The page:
of private-school education and educational freedom, do you care?
advocates have been vigorously fighting philosophical, political, legislative, and
legal battles for about 30 years. It is my experience that proponents of
private education, such as religious, independent, and denominational schools, have
cared very little about this.
the principal of a Roman Catholic elementary or high school, a classroom
teacher in an evangelical day school, a headmaster at a "non-sectarian"
independent school, How important is homeschool freedom to you? Now randomly
select 10 of these kinds of folks and rate their level of excitement.
its most fundamental level, who cares about the freedom of belief and expression
and religion as it pertains to the teaching, training, and indoctrination of
children? One must wonder since about 87% of all parents of school-age children
in the "land of the free and home of the brave" send their children away five
days per week, nine months per year to allow the state to teach, train, and
indoctrinate them. But what if parents choose to have someone other than the
state and its agents do this? How much freedom, from the control of the state,
exists today? And to where are some of the winds of opinion driving society?
many years, I have explained to college and university students, readers of scholarly
journals, professional research organizations, private-school associations, the
homeschool community, and legislators that if advocates of statism think that
the government should control any form of private education, such as home-based
education, then they should logically favor government control of all forms of
private education, such as private institutional schooling. For example, see
this testimony before the Senate Education Committee of the State of Montana:
SB 291 treats
private homeschoolers as if they were funded by taxpayers, but they are not,
and as if this single class of private education should be accountable to the
state. If the sponsor of this bill wishes to hold private home educators
accountable to the state, then to be equitable he should insert provisions to
this bill or introduce a new bill with the same levels of intrusion and control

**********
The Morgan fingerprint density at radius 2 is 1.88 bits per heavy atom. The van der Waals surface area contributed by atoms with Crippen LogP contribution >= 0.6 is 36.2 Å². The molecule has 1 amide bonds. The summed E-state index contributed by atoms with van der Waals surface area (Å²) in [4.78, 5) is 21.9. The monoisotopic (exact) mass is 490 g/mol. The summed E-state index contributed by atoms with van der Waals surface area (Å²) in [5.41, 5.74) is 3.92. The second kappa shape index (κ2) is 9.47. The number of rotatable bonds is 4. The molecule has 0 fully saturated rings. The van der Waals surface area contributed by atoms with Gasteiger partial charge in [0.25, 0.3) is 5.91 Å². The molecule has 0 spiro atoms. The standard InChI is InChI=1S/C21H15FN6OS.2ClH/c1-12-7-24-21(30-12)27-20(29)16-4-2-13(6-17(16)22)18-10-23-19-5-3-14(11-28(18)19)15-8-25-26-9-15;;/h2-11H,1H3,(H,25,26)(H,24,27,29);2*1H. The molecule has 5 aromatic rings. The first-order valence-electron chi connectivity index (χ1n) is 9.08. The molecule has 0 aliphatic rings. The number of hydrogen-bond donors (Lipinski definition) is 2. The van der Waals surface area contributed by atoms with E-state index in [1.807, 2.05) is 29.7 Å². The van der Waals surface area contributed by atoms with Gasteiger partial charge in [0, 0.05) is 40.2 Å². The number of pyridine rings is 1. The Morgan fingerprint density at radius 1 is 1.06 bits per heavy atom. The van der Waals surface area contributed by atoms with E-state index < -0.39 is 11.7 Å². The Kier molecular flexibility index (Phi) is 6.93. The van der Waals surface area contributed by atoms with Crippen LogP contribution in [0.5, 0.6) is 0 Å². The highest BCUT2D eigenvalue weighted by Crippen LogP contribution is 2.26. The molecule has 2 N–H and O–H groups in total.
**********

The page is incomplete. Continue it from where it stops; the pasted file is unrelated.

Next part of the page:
on all private Catholic, atheist, homeschool, Jewish, evangelical, Lutheran,
Mormon, Muslim, and New Age schools, teachers, and students. If a law like SB
291 were applied to these private institutional schools, perhaps 30% of their
students would need additional intervention and assessment and control by the
government. (Ray, 2005).
have thought this kind of thinking and warning was frivolous, silly. Not so. Why
is it not? Read the following by a professor Robert Kunzman (2009):
Any efforts to
establish testing or add other requirements [to homeschooling], therefore,
would need to apply to the broader realm of on-public, nonaccredited schools of
which homeschooling is a part - raising the degree of complexity and expense
significantly. (p. 211)
is simply properly acknowledging and admitting what I have been trying to
convey to many groups for many years. Kunzman promotes statism as he implicitly
believes the state has prior and higher authority than parents in deciding what
are the "vital interests of children or society" and that state control over
children's lives should be based on "general [state, societal] consensus" and
government control or force (p. 219). This academic, who studied six "conservative
Christian homeschooling" families (p. 2, 7), appears to ineluctably come to the
conclusion that private-school students (i.e., homeschool students and, by
implication, all children attending private institutional schools) should be
forced by the state to undergo "basic skills testing" that is under the
authority of the state and, implicitly, that all private-school students should
be registered with the state (p. 219).
statement should send a clear signal - perhaps signifying the energetic waving of
a red flag - to all those who advocate freedom in education, freedom of
expression, free exercise of religion (or, philosophy), and no state control over
private educational choices or arrangements. One must ask, If parents do not volitionally
hand their children over to the state (i.e., public schools) for teaching,
training, and indoctrination five days per week, why should the state have
control over these children?
Catholic schools and their advocates, Lutheran schools and their advocates, Christian
day schools and their advocates, classical schools and their advocates, "non-sectarian"
independent schools and their advocates, Jewish schools and their advocates,
pagan schools and their advocates - and all advocates of educational freedom -
do you care? If you do, you might want to contact, real soon, your state's
homeschool organization, ParentalRights.org, or the Home School Legal Defense
Association [endnote 1].
you are interested in tangibly supporting our work doing research, collecting
research, disseminating research, and helping homeschool families around the
world, please see "Two ways to help" below.
D. Ray, Ph.D.
Home Education Research Institute
Please feel free to send us your questions about homeschooling and we will try
to answer them in upcoming messages.
Two ways to help:
a check to: NHERI, PO Box 13939, Salem OR 97309 (using a check puts the largest
percent of your gift to work at NHERI)
Robert. (2009). Write these laws on your children: Inside the world of
conservative Christian homeschooling. Boston, MA: Beacon Press.
Brian D. (2005, February 14). Testimony of Brian D. Ray, Ph.D. before the
Montana Senate Education Committee regarding Senate Bill 291. Presented and
submitted February 14, 2005 to the Senate Education Committee of the State of
Montana, Helena, Montana.